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Millennials and Gen Z are taking big trips

Ihad just turned 9 when I discovered Anthony Bourdain's show "No Reservations." It wasn't like the other Travel Channel shows. Sure, the premise was straightforward: Bourdain traveled around the world to meet up with locals and try their cuisine. But instead of focusing on tourist hot spots and flashy, curated experiences, "No Reservations" was about traveling by the seat of your pants and getting as close to the local culture as any outsider could be allowed. I was an immediate disciple.

Travel shouldn't be about checking off items on a bucket list by sticking to sanitized excursions marketed to foreigners; it should introduce you to someone else's slice of life. On family trips to New York City, I cringed when my mother pulled out a paper map. "Everyone is going to know we aren't from here," I thought.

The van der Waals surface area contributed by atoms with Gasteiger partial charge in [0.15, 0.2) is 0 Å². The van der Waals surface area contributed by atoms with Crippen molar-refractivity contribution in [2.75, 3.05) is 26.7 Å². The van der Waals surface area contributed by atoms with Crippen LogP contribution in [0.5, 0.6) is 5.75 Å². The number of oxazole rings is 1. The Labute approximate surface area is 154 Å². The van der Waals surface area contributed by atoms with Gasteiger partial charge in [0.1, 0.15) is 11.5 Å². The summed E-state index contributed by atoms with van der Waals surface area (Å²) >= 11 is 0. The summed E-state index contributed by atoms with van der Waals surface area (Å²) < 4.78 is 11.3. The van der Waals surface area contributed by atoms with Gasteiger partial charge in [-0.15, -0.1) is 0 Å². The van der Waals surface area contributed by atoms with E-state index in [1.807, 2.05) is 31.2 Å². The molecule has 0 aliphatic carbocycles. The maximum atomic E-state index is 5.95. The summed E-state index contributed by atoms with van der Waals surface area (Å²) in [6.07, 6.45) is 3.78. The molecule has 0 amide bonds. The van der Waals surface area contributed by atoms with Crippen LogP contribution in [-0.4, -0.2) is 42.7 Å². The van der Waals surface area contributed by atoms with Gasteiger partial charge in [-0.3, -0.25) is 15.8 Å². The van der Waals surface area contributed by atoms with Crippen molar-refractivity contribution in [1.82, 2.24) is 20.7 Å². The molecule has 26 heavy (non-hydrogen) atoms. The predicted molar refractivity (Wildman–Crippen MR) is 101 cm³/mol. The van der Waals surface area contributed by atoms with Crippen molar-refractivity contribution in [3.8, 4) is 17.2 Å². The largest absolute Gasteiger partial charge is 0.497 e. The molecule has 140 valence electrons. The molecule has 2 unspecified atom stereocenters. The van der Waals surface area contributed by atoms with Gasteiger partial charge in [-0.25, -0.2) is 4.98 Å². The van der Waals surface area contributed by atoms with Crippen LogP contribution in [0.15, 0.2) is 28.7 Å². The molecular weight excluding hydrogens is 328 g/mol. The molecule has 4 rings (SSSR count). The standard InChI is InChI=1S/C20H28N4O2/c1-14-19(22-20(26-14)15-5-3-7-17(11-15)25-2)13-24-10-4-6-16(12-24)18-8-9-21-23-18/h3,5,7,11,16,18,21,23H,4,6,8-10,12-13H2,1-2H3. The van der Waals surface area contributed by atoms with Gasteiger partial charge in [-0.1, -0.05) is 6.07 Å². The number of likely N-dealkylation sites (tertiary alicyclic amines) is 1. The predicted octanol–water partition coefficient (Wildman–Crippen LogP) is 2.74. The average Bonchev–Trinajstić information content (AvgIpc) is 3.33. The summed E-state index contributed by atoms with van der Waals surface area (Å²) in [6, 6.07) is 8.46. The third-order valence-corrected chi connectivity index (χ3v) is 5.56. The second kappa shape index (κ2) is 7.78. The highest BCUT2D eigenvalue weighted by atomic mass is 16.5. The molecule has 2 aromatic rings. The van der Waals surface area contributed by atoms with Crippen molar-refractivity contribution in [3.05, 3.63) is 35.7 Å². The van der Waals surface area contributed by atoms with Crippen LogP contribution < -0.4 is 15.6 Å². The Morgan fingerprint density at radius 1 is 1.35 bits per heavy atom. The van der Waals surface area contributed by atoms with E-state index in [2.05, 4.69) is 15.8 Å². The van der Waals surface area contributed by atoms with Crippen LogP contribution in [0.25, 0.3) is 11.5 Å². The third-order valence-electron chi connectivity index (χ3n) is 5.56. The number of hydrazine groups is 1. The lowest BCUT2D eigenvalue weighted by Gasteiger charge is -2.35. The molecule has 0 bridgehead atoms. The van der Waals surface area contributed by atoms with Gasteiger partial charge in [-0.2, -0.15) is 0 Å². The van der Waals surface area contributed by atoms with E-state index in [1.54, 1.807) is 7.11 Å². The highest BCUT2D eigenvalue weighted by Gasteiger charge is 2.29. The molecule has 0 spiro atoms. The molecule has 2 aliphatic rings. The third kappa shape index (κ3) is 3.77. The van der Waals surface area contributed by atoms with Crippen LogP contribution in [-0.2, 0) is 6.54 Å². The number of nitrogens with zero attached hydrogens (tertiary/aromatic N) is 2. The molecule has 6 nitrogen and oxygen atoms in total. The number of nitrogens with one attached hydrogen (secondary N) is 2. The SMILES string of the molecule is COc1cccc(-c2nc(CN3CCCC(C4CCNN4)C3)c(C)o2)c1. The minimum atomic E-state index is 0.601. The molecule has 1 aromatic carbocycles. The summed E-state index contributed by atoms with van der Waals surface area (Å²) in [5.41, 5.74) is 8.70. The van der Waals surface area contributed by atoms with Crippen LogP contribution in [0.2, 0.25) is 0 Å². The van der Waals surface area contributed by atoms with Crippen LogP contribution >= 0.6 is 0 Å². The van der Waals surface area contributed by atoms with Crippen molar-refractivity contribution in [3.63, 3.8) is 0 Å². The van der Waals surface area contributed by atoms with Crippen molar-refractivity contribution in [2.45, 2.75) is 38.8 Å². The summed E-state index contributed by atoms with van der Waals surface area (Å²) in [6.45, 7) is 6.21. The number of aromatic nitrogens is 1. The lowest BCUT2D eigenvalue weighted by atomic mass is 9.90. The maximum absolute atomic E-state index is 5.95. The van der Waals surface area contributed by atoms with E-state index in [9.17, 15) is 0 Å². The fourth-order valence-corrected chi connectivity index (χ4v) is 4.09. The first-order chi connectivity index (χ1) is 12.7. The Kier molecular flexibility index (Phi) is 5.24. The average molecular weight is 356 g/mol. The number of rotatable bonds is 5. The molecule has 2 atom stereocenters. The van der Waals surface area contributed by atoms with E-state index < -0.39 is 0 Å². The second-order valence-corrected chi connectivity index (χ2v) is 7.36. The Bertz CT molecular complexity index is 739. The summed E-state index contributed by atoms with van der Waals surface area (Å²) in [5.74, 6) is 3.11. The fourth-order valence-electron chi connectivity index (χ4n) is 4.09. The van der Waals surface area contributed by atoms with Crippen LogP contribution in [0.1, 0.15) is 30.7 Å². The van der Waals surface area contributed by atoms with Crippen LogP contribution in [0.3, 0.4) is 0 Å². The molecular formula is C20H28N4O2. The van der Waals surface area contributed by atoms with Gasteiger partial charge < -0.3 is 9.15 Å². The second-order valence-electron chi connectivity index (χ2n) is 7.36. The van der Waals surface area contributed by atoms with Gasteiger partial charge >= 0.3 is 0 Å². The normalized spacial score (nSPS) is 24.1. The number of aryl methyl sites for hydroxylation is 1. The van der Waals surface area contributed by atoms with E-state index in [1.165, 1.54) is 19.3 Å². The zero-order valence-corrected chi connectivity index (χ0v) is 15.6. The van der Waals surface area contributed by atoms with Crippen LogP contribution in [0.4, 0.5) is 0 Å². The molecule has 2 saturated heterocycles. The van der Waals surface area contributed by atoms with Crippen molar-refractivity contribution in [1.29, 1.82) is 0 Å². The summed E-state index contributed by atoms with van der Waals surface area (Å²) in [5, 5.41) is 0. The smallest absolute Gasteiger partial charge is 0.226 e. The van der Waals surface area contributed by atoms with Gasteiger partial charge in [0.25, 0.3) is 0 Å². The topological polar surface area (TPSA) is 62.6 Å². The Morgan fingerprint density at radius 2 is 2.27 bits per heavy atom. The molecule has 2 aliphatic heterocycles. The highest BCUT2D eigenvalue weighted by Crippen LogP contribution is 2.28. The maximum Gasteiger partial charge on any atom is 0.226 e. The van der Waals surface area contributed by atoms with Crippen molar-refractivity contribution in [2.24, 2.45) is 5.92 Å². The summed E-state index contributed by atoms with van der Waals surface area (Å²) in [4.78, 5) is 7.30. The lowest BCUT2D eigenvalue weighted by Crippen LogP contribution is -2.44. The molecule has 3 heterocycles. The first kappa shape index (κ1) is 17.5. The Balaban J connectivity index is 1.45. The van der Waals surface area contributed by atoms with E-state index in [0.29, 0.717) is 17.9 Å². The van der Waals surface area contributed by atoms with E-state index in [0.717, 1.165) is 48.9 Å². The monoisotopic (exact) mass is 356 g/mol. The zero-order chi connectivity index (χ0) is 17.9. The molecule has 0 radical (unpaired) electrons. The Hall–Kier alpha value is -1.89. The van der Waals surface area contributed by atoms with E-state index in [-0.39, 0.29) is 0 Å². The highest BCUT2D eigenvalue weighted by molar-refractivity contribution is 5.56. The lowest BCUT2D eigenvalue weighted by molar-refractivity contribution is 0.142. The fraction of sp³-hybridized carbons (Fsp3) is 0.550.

Though I grew less self-conscious over the years, that mentality remained. Others in my generation — I'm on the cusp between Gen Z and millennial — were on the same page, determined to seek out "authentic experiences." For years, people explored the world with the help of travel agents. But those services — sending you to places curated just for tourists — seemed to fly in the face of the Bourdainian ethos. Travel agents felt like vestiges of the preinternet world, like video-store clerks or pay phones, and I couldn't imagine ever needing them. What could they tell me that Reddit couldn't? Isn't it simpler to just book my own flights? Doing everything myself felt easier.

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